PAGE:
OD shares drug-free approach to treating meibomian gland dysfunction
We talk about dry eye all the time to patients, but are we diagnosing dry eye correctly?
I will share my protocol for treating evaporative dry eye associated with meibomian gland dysfunction (MGD) or posterior blepharitis, which I have refined over the course of 10 years.
Most optometrists treat dry eye with artificial tears, indicating that they believe most dry eye is due to an aqueous deficiency. I have found that about 80% of my patients with dry eye complaints have an evaporative component (meibomianitis) and many have a combination of evaporative and aqueous deficiency. However, if you treat the MGD first, the artificial tears work much better because the patient will have a sufficient lipid layer to prevent evaporation of the tears.
Determining type of dry eye
Image: Lee J
Patients have a variety of subjective complaints when the eyes are dry. Based on the symptoms, the doctor can easily predict which type of dry eye a patient has before clinical testing is performed. The accompanying table shows the common symptoms associated with each dry eye deficiency.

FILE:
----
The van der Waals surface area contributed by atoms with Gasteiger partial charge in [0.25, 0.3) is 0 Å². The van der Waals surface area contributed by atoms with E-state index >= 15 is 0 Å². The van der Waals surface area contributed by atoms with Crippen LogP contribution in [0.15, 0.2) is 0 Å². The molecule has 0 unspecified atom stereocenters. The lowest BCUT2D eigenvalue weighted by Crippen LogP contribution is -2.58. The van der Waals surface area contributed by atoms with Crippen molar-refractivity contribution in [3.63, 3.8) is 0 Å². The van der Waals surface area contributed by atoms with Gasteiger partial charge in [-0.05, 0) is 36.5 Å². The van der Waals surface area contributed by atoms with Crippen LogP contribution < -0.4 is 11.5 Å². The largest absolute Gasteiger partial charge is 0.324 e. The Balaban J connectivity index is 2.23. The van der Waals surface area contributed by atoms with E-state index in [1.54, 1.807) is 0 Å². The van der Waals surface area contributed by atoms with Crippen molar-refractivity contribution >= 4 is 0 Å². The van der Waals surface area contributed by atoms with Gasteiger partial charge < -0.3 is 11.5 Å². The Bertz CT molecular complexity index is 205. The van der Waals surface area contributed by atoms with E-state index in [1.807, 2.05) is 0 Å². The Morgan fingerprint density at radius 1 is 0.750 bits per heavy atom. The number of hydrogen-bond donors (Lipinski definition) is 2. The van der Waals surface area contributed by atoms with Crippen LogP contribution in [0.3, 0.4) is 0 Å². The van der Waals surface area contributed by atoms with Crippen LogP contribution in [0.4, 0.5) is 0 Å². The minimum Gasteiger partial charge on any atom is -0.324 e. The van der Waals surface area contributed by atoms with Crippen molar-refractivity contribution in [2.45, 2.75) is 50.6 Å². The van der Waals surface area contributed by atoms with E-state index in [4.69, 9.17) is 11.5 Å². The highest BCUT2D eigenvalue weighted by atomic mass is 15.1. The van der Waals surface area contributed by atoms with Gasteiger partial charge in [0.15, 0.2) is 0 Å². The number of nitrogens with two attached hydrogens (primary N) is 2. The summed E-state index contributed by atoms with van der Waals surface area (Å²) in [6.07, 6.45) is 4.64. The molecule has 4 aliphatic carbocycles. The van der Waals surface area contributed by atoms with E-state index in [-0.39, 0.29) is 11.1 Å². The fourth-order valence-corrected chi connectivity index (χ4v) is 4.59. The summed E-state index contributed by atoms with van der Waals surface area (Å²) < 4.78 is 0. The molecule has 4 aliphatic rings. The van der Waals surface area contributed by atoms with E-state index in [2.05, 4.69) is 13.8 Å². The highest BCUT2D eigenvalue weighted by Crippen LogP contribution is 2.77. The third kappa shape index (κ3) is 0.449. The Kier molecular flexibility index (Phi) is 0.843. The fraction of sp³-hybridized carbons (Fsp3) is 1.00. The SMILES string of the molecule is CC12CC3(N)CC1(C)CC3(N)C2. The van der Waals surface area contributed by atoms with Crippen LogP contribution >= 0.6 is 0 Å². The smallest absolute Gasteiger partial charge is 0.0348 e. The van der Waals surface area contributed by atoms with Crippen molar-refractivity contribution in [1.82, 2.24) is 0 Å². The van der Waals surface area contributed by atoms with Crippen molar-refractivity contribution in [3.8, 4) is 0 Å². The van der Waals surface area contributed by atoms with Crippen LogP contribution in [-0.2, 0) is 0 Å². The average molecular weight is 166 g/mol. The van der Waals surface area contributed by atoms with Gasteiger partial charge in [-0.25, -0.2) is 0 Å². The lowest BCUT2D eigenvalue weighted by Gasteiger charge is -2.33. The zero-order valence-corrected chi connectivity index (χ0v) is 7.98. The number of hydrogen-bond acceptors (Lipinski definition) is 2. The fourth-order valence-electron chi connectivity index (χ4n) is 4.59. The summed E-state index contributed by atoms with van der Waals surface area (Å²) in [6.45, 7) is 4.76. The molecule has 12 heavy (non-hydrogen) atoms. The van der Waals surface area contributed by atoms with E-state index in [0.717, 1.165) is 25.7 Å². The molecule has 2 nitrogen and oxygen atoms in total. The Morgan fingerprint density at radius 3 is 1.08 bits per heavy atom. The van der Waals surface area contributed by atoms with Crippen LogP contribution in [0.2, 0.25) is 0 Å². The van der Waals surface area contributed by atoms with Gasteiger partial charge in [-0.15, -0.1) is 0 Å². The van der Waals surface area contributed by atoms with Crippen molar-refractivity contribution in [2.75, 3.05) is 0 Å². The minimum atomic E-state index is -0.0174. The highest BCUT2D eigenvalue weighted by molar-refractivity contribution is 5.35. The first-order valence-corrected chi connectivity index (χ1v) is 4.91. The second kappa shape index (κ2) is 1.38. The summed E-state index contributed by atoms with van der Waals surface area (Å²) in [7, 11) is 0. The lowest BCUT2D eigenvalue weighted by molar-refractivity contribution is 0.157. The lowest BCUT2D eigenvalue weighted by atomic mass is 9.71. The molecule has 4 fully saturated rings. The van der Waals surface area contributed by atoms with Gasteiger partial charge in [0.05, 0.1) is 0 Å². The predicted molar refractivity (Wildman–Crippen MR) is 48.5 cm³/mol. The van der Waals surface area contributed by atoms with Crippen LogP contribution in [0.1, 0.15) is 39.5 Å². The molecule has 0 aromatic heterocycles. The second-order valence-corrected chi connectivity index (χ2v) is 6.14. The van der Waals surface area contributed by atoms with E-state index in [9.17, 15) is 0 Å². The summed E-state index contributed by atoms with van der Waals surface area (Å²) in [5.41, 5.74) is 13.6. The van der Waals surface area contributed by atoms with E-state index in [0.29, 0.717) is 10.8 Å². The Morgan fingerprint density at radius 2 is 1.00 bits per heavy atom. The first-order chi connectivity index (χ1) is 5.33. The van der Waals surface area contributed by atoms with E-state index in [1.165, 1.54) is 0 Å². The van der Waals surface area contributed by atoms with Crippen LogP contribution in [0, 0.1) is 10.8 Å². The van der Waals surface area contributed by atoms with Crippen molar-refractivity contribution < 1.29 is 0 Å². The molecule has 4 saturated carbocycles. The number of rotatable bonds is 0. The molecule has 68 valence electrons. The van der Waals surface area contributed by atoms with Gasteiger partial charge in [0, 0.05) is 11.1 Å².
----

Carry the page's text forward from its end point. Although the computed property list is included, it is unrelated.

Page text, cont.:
When a patient has MGD, the pores are moderately to severely blocked and can also have an oil deficiency. Various factors such as dust, make-up, pollen, blepharitis scales or wearing contact lenses can block these pores. No matter what factor caused the pores to be blocked, opening them can greatly reduce the dry eye symptoms.
Biochemical changes in the body due to hormonal changes, medications or stress can cause an oil deficiency. The quality of oils secreted becomes thicker and the quantity can be affected. Oil deficiency is addressed through nutritional supplements. I recommend ProOmega capsules from Nordic Naturals.
How to assess MGD
When diagnosing MGD, first assess the lids and look at the lid margins to note redness, inflammation or fatty acid build-up. The most important component of the dry eye exam is the manual expression of the meibomian glands.